Can Organizations Ever Reach a State of Zero Trust?

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Understanding how to best to secure enterprises against the radical changes of 2020 has become a priority for most organizations. COVID-19 accelerated business change and created a largely remote workforce, which has in turn created a plethora of new cybersecurity challenges. Scaling existing risk mitigation strategies has been a key focus for businesses as they’ve struggled to protect employees against a threat landscape that is determined to exploit the changing work environment.

Rapid acceleration is rarely good news when security is in the mix. As threat actors waste no time in capitalizing on the strange times we’re living in, perhaps it’s time to start looking again at old remedies to help solve some of these new problems? One such old remedy is zero trust – a concept of “least privilege” that has been around since the 1970s. But while zero trust’s “never trust, always verify” mantra may not hold all the answers to the challenges security teams face today, it can prove to be a useful mindset when re-assessing security needs given the challenging circumstances we find ourselves in.

Principles vs. Practicalities

To begin on this journey, organizations need to first accept the differences between the principles of zero trust and its practicalities in the real world. The three core principles of zero trust state that: all resources are accessed in a secure manner, no matter their location; that this access is on a need-to-know basis and is strictly enforced through the practice of least privilege; and finally, that there is visibility into all traffic by way of logging and inspection.

It's easy to say that these are principles every security leader should already have, that every business already employs. Here's the thing: taken literally, the truth is that zero trust isn't achievable in practice. In many scenarios, abolishing privilege entirely and verifying everything would simply take forever!

Take for example hardware devices and their complex component and software supply chains – it is all but impossible to gain the level of visibility required to verify each and every element. Likewise, always verifying is just as unrealistic given the myriad software applications installed and billions of Internet of Things (IoT) devices out there in the complex IT infrastructures of today.

But rather than writing off zero trust entirely or chasing the impossible dream of universal zero trust, allow the principles to guide you towards reducing your organization’s overall trust surface.

Knowing Your Business

Success lies in making the principles of zero trust work for each organization’s individual needs. This means getting into a frame of mind where business requirements are properly understood by the security team, and where it's appreciated that there must be a balance between risk reduction and business harm.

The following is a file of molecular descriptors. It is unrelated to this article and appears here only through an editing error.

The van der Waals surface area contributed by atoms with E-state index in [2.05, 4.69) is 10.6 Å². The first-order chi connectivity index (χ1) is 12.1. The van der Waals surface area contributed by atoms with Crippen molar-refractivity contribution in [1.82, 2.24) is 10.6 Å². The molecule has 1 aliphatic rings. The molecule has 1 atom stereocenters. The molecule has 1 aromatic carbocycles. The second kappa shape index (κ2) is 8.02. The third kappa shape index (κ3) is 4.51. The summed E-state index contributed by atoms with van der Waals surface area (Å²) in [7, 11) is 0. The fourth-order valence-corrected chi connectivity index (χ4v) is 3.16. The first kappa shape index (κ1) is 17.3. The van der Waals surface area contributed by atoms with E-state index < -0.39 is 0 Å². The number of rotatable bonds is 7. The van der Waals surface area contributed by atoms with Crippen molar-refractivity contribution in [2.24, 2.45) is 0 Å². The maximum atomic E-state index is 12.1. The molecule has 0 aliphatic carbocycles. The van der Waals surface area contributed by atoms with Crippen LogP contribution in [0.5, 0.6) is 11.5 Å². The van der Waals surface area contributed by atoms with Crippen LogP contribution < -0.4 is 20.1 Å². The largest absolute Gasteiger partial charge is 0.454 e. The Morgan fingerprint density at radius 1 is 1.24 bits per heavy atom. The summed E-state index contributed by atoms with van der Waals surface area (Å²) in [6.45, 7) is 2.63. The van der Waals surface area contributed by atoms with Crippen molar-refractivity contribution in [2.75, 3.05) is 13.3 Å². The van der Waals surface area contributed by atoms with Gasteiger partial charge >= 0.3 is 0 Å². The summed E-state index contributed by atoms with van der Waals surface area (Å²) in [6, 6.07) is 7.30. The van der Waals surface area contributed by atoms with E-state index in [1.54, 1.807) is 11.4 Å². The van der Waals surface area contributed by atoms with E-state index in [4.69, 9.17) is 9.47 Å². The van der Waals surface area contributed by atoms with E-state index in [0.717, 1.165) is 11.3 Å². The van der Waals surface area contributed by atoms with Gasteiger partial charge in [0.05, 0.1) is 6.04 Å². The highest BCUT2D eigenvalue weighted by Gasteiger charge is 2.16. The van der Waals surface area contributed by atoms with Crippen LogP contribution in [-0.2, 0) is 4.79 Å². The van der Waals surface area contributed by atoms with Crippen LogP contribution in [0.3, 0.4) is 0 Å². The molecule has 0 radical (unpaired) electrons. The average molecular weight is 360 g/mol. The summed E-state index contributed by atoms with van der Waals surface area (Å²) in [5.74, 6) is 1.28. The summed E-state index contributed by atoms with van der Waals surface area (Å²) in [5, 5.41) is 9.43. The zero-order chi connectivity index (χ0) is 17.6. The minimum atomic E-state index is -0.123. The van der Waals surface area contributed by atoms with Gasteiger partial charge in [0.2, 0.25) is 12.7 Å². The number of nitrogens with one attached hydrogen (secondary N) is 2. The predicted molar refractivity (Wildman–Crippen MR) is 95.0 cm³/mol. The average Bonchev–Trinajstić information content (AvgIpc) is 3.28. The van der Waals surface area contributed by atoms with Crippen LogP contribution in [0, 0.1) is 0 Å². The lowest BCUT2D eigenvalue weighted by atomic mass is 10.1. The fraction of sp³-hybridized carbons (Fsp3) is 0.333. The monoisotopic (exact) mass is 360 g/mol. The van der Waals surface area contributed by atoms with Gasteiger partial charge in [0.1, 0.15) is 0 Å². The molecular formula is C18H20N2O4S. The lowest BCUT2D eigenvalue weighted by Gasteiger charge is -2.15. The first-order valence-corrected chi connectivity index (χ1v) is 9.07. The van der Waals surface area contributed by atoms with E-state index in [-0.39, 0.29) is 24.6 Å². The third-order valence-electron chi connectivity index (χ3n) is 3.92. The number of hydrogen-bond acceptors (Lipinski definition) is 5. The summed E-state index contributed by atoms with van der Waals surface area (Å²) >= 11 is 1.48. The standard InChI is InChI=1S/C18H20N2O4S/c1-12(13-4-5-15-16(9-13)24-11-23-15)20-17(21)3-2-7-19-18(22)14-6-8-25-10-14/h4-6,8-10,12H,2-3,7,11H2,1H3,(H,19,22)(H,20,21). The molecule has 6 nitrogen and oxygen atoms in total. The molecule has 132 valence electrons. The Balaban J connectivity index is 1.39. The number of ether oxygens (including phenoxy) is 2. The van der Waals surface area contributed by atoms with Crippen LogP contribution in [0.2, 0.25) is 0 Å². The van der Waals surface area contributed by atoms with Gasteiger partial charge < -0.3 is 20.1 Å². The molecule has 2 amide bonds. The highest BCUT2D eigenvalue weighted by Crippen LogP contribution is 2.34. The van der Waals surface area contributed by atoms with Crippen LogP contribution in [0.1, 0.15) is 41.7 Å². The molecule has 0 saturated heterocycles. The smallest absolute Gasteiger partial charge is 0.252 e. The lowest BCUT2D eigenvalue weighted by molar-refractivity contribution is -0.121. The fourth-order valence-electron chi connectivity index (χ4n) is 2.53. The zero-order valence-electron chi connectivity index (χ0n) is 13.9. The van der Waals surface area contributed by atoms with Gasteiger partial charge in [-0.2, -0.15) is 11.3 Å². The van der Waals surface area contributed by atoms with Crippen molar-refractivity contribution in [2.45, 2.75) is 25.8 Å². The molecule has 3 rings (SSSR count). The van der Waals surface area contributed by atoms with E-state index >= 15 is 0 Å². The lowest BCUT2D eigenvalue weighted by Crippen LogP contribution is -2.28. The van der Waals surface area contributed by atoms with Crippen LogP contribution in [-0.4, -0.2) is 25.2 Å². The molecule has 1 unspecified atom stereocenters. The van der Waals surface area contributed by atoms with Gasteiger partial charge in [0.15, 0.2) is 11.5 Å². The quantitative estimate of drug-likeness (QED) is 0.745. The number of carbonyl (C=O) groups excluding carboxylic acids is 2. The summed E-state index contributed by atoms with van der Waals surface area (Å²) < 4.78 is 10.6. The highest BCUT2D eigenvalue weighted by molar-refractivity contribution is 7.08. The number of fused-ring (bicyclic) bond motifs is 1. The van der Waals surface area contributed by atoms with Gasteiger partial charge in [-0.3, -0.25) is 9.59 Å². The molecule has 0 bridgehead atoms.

Each company is different. For example, introducing client-side TLS is good basic security hygiene to achieve mutual authentication, but won’t work for every organization. This practice would cause major issues for an e-commerce vendor, as while pairing client-side authentication with server-side verification reduces the trust surface, it also introduces unnecessary friction between the products and the customer.

Being able to truly understand an organization’s unique aims, security requirements and limitations can help identify areas where the trust surface can be reduced. Using the previous example of e-commerce vendors, this could mean only asking for authentication for a transaction, rather than simply browsing. While the organization can’t afford to “always verify,” it is able to identify areas where it’s possible for zero trust concepts to be applied.

Seven Tenets to Guide You

While this is just one example of applying zero trust in practice, The National Institute of Standards and Technology helpfully published a document last year containing seven basic tenets of zero trust. These can be thought of as a more detailed guide that can help frame your zero trust thinking. For example, tenet one states that “all data sources and computing services are considered resources” – do you have a clear understanding of the different assets in your organization and a means to catalogue of what they are doing in your environment? While the third tenet says “access to individual enterprise resources is granted on a per-session basis” – do you have controls in place to grant secure access only to those who really need it?

It’s well worth taking a look at these tenets, which can be found in NIST special publication 800-207, before embarking on your zero trust journey.

A New Mindset

Accepting that you will never actually get to ‘zero’ should now be a given, but that doesn’t have to undermine the entire concept of zero trust. Zero trust is not, and never will be, an off-the-shelf security solution: it's a state of mind. An architectural, process, policy and cultural state of mind that your organization should introduce and help evolve. And applying this new mindset to bring about a substantial reduction in the trust surface is not time wasted. It’s an investment in better security and more practical risk management, and that can make genuine strides in transforming the security culture of your business.

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